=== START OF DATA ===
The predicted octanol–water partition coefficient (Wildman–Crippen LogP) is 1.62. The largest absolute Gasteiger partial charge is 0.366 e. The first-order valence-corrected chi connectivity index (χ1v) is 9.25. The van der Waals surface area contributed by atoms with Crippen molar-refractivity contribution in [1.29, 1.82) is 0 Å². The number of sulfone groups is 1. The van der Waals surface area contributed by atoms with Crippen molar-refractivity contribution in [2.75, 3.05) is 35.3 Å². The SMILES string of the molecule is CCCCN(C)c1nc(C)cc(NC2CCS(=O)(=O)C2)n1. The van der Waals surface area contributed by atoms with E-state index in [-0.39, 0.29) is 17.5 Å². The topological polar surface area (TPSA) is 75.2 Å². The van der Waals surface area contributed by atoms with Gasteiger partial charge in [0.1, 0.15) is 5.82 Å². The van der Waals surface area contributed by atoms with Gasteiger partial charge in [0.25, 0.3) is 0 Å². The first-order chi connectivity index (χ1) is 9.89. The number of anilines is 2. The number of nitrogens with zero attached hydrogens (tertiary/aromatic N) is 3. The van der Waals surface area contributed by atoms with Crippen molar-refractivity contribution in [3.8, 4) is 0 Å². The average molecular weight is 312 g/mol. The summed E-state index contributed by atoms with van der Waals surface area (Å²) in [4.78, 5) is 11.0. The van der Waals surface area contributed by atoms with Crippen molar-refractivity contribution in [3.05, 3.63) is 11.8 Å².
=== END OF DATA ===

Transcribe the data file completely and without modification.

The predicted octanol–water partition coefficient (Wildman–Crippen LogP) is 1.62. The largest absolute Gasteiger partial charge is 0.366 e. The first-order valence-corrected chi connectivity index (χ1v) is 9.25. The van der Waals surface area contributed by atoms with Crippen molar-refractivity contribution in [1.29, 1.82) is 0 Å². The number of sulfone groups is 1. The van der Waals surface area contributed by atoms with Crippen molar-refractivity contribution in [2.75, 3.05) is 35.3 Å². The SMILES string of the molecule is CCCCN(C)c1nc(C)cc(NC2CCS(=O)(=O)C2)n1. The van der Waals surface area contributed by atoms with E-state index in [-0.39, 0.29) is 17.5 Å². The topological polar surface area (TPSA) is 75.2 Å². The van der Waals surface area contributed by atoms with Gasteiger partial charge in [0.1, 0.15) is 5.82 Å². The van der Waals surface area contributed by atoms with Gasteiger partial charge in [0.25, 0.3) is 0 Å². The first-order chi connectivity index (χ1) is 9.89. The number of anilines is 2. The number of nitrogens with zero attached hydrogens (tertiary/aromatic N) is 3. The van der Waals surface area contributed by atoms with Crippen molar-refractivity contribution in [3.8, 4) is 0 Å². The average molecular weight is 312 g/mol. The summed E-state index contributed by atoms with van der Waals surface area (Å²) in [4.78, 5) is 11.0. The van der Waals surface area contributed by atoms with Crippen molar-refractivity contribution in [3.05, 3.63) is 11.8 Å².